OIG Releases Third Quarter 2022 Report

The City of Chicago Office of Inspector General (OIG) has released its third quarter report to City Council, which summarizes the Office’s activity from July 1, 2022 through September 30, 2022, and contains details of concluded investigations, evaluations, audits, and other activities.

When OIG investigates and sustains allegations of misconduct, it issues summary reports of investigations to the appropriate authority, with investigative findings and recommendations for corrective action and discipline. In Q3, some of these investigations included:

  • A Civilian Office of Police Accountability (COPA) investigator who released a confidential, unredacted police report regarding an open CPD investigation into a shooting in violation of COPA’s Confidentiality and Information Release Policy. OIG obtained evidence that showed that the investigator was provided a copy of COPA’s confidentiality policy and signed a confidentiality agreement. Further, the investigator failed to redact the names, addresses, and phone numbers of victims and witnesses in the report prior to release. OIG recommended that COPA impose discipline against the investigator up to and including discharge. In response, COPA agreed with OIG’s recommendation and began initiating the disciplinary process with the Department of Law.
  • A former Chicago Police Department (CPD) officer who operated an unlicensed private security company, assisted their children in operating a second unlicensed security company, used CPD resources to aid in the operation of both businesses, and violated several of CPD’s Rules of Conduct by providing security services to bars and nightclubs that served alcohol. OIG also obtained evidence showing that the CPD officer had entered into contracts with clients and mispresented that their companies were licensed by the State of Illinois. In addition, OIG obtained records from CPD’s Citizen Law Enforcement Analysis and Reporting database showing that the CPD officer had improperly used the database to search for individuals they encountered in their private security work. Because the CPD officer retired during the investigation, OIG recommended that CPD designate them as “resigned under inquiry” and place them on the ineligible for rehire list maintained by DHR.
  • A contracts coordinator with the City of Chicago Office of Public Safety Administration (OPSA), committed attempted retail theft on City time when the contracts coordinator took a personal shopping trip to Walgreens. They removed and concealed items, which they attempted to steal. Walgreens called the Chicago Police Department (CPD). During the police investigation, the contracts coordinator lied about their conduct and made false allegations against Walgreens employees. Immediately after the contracts coordinator was temporarily detained and then left Walgreens, they made threatening and intimidating calls to the store, at least 15 times over two days. OIG recommended that OPSA discharge the contracts coordinator and refer them for placement on the ineligible for rehire list maintained by DHR. In response, OPSA agreed with OIG’s recommendation and discharged the contracts coordinator. The contracts coordinator filed a grievance against the discipline and this matter proceeded to arbitration. At the conclusion of the arbitration, the arbitrator denied the grievance, and fully supported OPSA’s decision to discharge the contracts coordinator.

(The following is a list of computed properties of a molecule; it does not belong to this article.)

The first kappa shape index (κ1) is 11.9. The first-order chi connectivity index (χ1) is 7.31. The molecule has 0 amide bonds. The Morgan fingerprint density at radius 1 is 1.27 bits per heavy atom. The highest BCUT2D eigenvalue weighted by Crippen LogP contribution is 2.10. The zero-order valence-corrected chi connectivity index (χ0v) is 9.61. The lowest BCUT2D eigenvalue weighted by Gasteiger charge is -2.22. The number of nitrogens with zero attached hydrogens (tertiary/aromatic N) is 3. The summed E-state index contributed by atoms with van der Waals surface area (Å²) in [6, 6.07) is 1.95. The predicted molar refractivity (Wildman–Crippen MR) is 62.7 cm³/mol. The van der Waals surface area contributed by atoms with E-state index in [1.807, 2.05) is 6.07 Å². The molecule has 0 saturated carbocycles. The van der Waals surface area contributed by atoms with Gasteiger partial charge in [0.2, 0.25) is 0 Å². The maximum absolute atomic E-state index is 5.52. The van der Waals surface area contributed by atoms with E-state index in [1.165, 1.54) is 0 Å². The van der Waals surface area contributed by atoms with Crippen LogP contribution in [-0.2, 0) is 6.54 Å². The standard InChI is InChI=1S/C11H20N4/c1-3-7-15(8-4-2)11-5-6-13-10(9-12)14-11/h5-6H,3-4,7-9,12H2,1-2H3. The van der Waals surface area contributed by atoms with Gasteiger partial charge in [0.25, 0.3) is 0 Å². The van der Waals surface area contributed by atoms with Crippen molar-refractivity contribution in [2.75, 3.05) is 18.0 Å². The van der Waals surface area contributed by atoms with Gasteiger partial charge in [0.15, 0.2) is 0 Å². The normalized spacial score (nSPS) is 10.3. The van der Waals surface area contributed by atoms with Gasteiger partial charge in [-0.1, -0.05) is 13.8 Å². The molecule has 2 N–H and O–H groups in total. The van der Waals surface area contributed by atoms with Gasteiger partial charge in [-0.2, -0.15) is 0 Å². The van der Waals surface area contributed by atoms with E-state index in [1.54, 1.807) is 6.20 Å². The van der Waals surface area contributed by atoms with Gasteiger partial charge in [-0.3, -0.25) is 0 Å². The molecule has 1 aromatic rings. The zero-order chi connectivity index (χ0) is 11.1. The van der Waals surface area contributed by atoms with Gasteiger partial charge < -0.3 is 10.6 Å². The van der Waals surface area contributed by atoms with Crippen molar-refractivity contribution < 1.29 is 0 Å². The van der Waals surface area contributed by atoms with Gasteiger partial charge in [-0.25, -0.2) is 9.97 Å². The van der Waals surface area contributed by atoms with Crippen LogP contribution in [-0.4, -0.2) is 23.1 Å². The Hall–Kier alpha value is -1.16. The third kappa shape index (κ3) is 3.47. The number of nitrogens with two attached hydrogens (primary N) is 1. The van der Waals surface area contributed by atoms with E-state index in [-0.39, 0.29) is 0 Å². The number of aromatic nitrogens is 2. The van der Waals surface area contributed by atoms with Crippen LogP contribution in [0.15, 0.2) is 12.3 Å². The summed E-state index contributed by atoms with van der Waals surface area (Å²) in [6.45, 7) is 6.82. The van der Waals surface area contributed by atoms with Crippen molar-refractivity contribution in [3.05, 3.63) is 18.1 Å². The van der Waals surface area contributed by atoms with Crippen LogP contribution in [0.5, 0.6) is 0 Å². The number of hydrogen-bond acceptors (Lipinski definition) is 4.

OIG also conducts various other inquiries outside of its investigative work, in service of its mission to promote economy, effectiveness, and integrity in City government. Its work in Q3, as described in the quarterly report, included:

  • A Public Safety section analysis of CPD’s scheduling practices, specifically with respect to the number of consecutive days on which CPD members were scheduled to work, which found that many CPD members were scheduled to work 11 or more consecutive days between April and May 2022.
  • The Public Safety section’s second annual Chicago Police Department Budget Explainer, which provided stakeholders and taxpayers with basic, foundational information about the City’s budget and budget process, and how CPD’s budget is built.
  • An Audit & Program Review section’s audit of the Department of Family and Support Services’ (DFSS) Strategic Contracting process for selecting delegate agencies, which found DFSS’ Strategic Planning and Impact division’s involvement in developing requests for proposal (RFPs) and evaluation tools helps align those steps with the Commitment to Outcomes, though there is room for improvement. DFSS could strengthen its process by ensuring the inclusion of key elements that match the Commitment to Outcomes.

“OIG’s efforts this quarter are both a continuation of our legacy of impactful oversight work and an early result of the changes we are making to the ways in which we work,” said Inspector General Deborah Witzburg. “We continue our efforts to render the City more effective and accountable, and to bring sunlight to the darkest corners of City government.”

The quarterly report can be found on OIG’s website: bit.ly/OIG32022.

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The mission of the independent and non-partisan City of Chicago Office of Inspector General (OIG) is to promote economy, effectiveness, efficiency, and integrity by identifying corruption, waste, and mismanagement in City government. OIG is a watchdog for the taxpayers of the City and has jurisdiction to conduct investigations and audits into most aspects of City government. If you see corruption, fraud, or waste of any kind, we need to hear from you. For more information, visit our website at: www.igchicago.org.